‘ZO­MATO PE DEKH LENGE’

‘Jaanta hai mera baap kaun hai?’ is pal­ing in com­par­i­son. Peo­ple now have a new line to threaten restau­rant own­ers...

Hindustan Times (Patna) - Live - - Front Page - Aditi Caroli aditi. caroli@ hin­dus­tan­times. com

Dress code: Strictly for­mal! If you get an in­vite like this, or if you see this out­side a restau­rant, would you still barge in wear­ing slip­pers and a tee? Well, some don’t mind do­ing that and if de­nied en­try, their favourite threat is, “We’ll give you bad re­views on food por­tals.”

A few months ago, HT City was the first to re­port how restau­ra­teurs are be­ing black­mailed with bad re­views, and cus­tomers get­ting per­sonal.

The lat­est to bear the brunt is Lord Of The Drinks, a ca­sual din­ing lounge in Con­naught Place. Af­ter the place re­fused en­try to a cus­tomer in rub­ber slip­pers on Hal­loween Night (Oc­to­ber 31), the cus­tomer, as threat­ened, posted a bad re­view. “Be­ing a chilled out Satur­day evening we were in our floaters and bermu­das.... But didn’t know it’s NOT AL­LOWED !!!!!!!! The per­son at the desk was damn rude and told us we can­not en­ter in open shoes. When asked where it’s men­tioned, they had no an­swer. We re­volted, but a cer­tain Mo­hit from their man­age­ment started abus­ing and asked us to leave (sic),” reads the post by Vishal Bha­tia.

Priyank Sukhija, the owner of the place, begs to dif­fer, “Cus­tomers should be more eth­i­cal about what they write. We don’t al­low slip­pers and shorts on Fri­day and Satur­day nights. Cus­tomers should ask club rules while mak­ing reser­va­tions. Rub­ber chap­pals cer­tainly don’t go on a Hal­loween night. We po­litely de­clined them en­try and not in a deroga­tory fash­ion, as re­ported. Food re­view­ing web­sites are a pow­er­ful tool,” he tells us. Sukhija adds, “Why don’t peo­ple re­spect bar poli­cies, ac­cept it grace­fully and make sure that they fol­low it. If this was Lon­don or New York they would stand in a queue, get dressed and talk nicely. Why not in Delhi?”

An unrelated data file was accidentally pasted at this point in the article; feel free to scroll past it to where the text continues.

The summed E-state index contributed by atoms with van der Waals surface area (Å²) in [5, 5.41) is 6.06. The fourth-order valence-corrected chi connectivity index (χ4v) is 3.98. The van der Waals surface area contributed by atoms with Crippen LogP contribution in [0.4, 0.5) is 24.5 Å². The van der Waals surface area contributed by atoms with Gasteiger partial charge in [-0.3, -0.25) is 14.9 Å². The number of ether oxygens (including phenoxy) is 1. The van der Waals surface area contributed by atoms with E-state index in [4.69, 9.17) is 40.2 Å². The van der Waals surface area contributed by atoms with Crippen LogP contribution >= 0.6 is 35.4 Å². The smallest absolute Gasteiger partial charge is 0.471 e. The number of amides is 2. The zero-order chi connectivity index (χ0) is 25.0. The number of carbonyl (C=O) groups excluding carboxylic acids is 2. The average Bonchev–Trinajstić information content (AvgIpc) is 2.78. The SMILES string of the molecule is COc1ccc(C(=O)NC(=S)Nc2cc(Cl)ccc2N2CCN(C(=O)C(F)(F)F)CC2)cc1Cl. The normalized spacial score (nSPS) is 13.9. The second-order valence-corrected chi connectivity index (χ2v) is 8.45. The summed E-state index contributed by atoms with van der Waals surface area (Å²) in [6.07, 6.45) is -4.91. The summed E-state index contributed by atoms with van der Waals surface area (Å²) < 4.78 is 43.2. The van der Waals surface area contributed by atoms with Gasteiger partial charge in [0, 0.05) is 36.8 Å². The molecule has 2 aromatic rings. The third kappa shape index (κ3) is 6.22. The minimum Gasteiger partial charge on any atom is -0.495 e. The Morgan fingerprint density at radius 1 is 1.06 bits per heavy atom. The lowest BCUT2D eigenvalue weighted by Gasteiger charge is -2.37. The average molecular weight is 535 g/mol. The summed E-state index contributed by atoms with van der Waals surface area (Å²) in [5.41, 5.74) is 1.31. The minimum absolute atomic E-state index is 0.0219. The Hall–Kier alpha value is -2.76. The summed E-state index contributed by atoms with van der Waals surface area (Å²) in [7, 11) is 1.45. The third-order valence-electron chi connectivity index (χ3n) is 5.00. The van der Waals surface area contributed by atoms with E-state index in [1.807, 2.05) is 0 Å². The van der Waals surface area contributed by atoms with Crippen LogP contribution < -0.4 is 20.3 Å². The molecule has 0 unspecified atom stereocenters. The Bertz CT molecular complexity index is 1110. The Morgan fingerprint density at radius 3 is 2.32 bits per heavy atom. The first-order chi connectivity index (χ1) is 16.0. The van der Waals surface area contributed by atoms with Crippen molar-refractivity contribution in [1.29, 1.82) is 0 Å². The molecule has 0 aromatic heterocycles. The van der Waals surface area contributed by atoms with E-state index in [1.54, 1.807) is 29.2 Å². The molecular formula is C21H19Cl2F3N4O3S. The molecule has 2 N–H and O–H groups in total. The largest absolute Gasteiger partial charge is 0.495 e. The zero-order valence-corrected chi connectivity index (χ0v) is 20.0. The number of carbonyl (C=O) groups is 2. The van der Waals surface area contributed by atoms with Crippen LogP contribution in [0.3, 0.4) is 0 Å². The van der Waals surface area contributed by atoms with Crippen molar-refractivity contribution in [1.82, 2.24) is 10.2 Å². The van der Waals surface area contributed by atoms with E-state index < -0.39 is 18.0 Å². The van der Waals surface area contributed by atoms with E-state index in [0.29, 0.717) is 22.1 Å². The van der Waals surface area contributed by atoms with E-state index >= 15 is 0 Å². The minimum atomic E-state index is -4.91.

De­spite re­peated at­tempts, the peo­ple at Zo­mato were un­avail­able for a com­ment.

Be­ing a chilled out Satur­day evening we were in our floaters and bermu­das.... But didn’t know it’s NOT AL­LOWED !!!!!!!! The per­son at the desk was damn rude

Vishal Bha­tia, re­viewer We don’t al­low slip­pers and shorts on week­ends. If this was Lon­don or New York they would stand in a queue, get dressed and be more cul­tured. Why not in Delhi?

Priyank Sukhija, restau­ra­teur

Restau­ra­teur Shiv Karan Singh speaks in de­fense of his clan. “Ev­ery­one has the right to ad­mis­sion re­served on prop­erty. For me, stags and trou­ble­mak­ers are not al­lowed. Un­for­tu­nately, th­ese peo­ple have the right to butcher us on pub­lic plat­forms. If you are go­ing out, you must be pre­sentable. Gymkhana Club, Golf Club, Friends Club, ev­ery­body has their own rules like no slip­pers, no tees with­out col­lars, etc.,” he says.

Chef Man­ish Mehro­tra of In­dian Ac­cent says door pol­icy should be men­tioned on the web­site. “In­ter­na­tional res­tau­rants al­ways men­tion their dress codes on their web­site. I was once de­nied en­try at The Ritz Lon­don as I was not wear­ing proper shoes. In my restau­rant, as long as no one is dressed in dirty clothes, stained shoes, it’s ok,” he says. As for food re­views, Mehro­tra adds, “Res­tau­rants should take neg­a­tive feed­back pos­i­tively if it’s a gen­uine com­plaint. If it’s in­cor­rect, ig­nore it be­cause the chain of ar­gu­ments is never-end­ing.”

As far as cus­tomers go, a tool like Zo­mato helps them voice their con­cerns. “I vis­ited this a re­ally pop­u­lar pub in Delhi. When I asked the usher for a ta­ble for three, he said, ‘Sir, it’s ` 3,000 per per­son’. Did he just look at our clothes and as­sume we won’t be able to af­ford it? I com­plained to the man­ager and also posted the in­ci­dent on Zo­mato. Own­ers of res­tau­rants should know how their staff be­haves with cus­tomers,” says Neha Malude, a re­viewer.

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